On Saturday night, A and I were privileged to watch Harry Connick, Jr. live at the Philippine International Convention Center (PICC) Plenary Hall for a one-night concert in Manila. It was fun to be out with A on a date night; this comes so rarely in our hectic lives. We were able to arrange to leave the boys with my parents that night, and we brought enough food, toys, and videos to keep them busy until we could pick them up again. Anticipating separation anxiety issues with Alphonse, we had planned to leave early to give him time to settle in his grandma’s place before heading out. (The week before, when we left him to go to his brother’s play, he cried inconsolably for almost an hour.) Surprisingly, when we said goodbye to him last Saturday, he waved almost immediately -his way of saying goodbye- and blew us a kiss. We hurriedly left before he could change his mind. 🙂
Saying goodbye turned out to be the easy part. The ride to Manila was a nightmare! Traffic was bad (again!) and the two-hour allowance we gave ourselves to have dinner before the concert was quickly whittled to 45 minutes. All parking spots near decent restaurants were taken, so A and I settled for a quick bite of Chinese fast food. We agreed that it’d have to do until after the concert.
The PICC was full that night, save for some latecomers who arrived nearly an hour into the show. The minute the lights went down, Mr. Connick took his place on the baby grand piano and dazzled us with his piano playing. Accompanied by a 12-piece band, Mr. Connick was brilliant on stage as musician, singer, and performer.
He had the audience in stitches with his funny spiels on the Philippines’ odd assortment of native delicacies. Halo-halo (literally translated as “mix-mix,” a mixed blend of shaved ice, milk, fruit, and sweet preserves) is “nasty,” according to Mr. Connick who, having been raised on gumbo of his childhood, is unused to corn and beans as dessert elements. Doing a live “Fear Factor” performance onstage, he bravely ate a balut (fertilized duck egg) but quickly downed a can of Coke to wash away the aftertaste of the dead duck embryo. (Eeewww when I put it that way! No arguments here; I don’t eat balut myself.) Then the concert turned interactive, when he started throwing away extra balut eggs to audience members who waved for one. A couple of pitches were too strong, and the eggs shattered on top of people who were dressed-to-the-nines.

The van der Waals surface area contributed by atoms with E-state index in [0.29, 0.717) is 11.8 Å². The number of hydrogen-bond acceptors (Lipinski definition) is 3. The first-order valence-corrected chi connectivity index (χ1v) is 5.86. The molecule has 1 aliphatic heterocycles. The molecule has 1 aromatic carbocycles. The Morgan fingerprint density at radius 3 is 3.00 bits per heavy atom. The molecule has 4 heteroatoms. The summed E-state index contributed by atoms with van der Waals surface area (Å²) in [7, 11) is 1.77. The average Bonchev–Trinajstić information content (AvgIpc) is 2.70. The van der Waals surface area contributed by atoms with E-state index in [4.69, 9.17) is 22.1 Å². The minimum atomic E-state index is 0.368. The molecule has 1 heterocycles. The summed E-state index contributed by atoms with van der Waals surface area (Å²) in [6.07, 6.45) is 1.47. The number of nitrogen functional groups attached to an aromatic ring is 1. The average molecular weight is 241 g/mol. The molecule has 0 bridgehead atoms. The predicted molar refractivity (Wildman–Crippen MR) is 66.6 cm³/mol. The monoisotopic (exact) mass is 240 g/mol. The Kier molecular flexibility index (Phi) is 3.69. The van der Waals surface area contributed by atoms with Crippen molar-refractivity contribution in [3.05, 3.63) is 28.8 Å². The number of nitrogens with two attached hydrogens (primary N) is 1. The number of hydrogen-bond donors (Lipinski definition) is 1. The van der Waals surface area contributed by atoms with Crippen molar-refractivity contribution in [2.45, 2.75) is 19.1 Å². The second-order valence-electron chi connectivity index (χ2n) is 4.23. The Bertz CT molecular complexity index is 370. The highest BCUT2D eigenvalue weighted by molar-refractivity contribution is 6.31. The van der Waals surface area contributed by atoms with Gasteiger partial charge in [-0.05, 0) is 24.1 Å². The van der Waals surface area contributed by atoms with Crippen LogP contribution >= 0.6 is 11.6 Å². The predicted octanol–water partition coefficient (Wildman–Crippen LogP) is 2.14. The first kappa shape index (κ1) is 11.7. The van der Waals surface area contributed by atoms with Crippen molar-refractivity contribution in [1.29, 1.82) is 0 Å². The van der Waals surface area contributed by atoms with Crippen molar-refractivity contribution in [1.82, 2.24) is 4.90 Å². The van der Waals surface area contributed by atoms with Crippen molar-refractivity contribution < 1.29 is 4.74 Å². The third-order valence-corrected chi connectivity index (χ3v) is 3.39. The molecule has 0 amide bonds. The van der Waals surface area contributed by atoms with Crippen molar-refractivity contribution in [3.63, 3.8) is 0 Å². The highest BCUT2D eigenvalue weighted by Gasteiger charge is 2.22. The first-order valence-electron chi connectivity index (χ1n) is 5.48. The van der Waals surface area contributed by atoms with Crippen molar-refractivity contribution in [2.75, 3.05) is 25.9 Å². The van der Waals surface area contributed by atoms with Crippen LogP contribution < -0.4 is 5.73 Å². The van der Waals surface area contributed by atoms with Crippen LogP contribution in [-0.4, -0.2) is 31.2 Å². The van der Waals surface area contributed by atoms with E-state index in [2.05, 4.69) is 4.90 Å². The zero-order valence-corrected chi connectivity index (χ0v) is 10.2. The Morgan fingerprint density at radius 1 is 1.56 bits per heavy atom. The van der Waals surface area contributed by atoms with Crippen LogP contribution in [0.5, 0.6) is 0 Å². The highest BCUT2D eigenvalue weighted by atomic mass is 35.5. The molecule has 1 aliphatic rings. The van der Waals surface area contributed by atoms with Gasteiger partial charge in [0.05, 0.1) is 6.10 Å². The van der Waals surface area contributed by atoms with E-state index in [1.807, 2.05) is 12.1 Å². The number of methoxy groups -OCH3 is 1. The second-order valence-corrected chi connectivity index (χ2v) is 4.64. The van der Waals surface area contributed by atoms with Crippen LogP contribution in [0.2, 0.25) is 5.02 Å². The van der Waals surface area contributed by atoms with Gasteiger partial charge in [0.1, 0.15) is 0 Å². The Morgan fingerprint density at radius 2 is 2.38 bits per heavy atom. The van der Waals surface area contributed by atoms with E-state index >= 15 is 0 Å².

But the fun wasn’t over yet. As Mr. Connick sang the first few bars of his next song, he let out a strong, satisfying belch, and we all let out loud guffaws. He grinned sheepishly, aware that this event would be remembered as a first in performing history. 🙂
Mr. Connick shimmied, crooned, and warbled his way into our hearts. As he leaves Manila for the next leg of his tour, he carries with him our deepest appreciation and respect. Manila is not likely to forget him any time soon.